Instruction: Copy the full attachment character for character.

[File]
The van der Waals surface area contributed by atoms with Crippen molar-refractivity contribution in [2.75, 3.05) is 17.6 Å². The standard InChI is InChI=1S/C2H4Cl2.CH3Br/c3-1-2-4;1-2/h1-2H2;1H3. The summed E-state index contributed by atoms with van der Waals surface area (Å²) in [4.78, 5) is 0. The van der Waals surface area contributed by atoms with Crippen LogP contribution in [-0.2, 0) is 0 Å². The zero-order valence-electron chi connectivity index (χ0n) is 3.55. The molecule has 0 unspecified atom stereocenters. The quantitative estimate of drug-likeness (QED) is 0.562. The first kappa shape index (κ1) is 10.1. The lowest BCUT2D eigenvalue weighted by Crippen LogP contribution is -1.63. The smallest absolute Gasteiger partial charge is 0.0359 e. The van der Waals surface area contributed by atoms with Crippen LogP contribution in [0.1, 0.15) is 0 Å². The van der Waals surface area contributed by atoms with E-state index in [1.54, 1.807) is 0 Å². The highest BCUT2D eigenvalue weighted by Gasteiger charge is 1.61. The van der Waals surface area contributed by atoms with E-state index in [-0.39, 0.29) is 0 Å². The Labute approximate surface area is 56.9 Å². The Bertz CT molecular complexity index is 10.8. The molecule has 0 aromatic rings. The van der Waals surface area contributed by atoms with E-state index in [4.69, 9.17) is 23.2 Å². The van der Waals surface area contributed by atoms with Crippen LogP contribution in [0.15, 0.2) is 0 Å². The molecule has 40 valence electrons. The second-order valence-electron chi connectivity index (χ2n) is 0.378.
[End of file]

The van der Waals surface area contributed by atoms with Crippen molar-refractivity contribution in [2.75, 3.05) is 17.6 Å². The standard InChI is InChI=1S/C2H4Cl2.CH3Br/c3-1-2-4;1-2/h1-2H2;1H3. The summed E-state index contributed by atoms with van der Waals surface area (Å²) in [4.78, 5) is 0. The van der Waals surface area contributed by atoms with Crippen LogP contribution in [-0.2, 0) is 0 Å². The zero-order valence-electron chi connectivity index (χ0n) is 3.55. The molecule has 0 unspecified atom stereocenters. The quantitative estimate of drug-likeness (QED) is 0.562. The first kappa shape index (κ1) is 10.1. The lowest BCUT2D eigenvalue weighted by Crippen LogP contribution is -1.63. The smallest absolute Gasteiger partial charge is 0.0359 e. The van der Waals surface area contributed by atoms with Crippen LogP contribution in [0.1, 0.15) is 0 Å². The van der Waals surface area contributed by atoms with E-state index in [1.54, 1.807) is 0 Å². The highest BCUT2D eigenvalue weighted by Gasteiger charge is 1.61. The van der Waals surface area contributed by atoms with E-state index in [-0.39, 0.29) is 0 Å². The Labute approximate surface area is 56.9 Å². The Bertz CT molecular complexity index is 10.8. The molecule has 0 aromatic rings. The van der Waals surface area contributed by atoms with E-state index in [4.69, 9.17) is 23.2 Å². The van der Waals surface area contributed by atoms with Crippen LogP contribution in [0.15, 0.2) is 0 Å². The molecule has 40 valence electrons. The second-order valence-electron chi connectivity index (χ2n) is 0.378.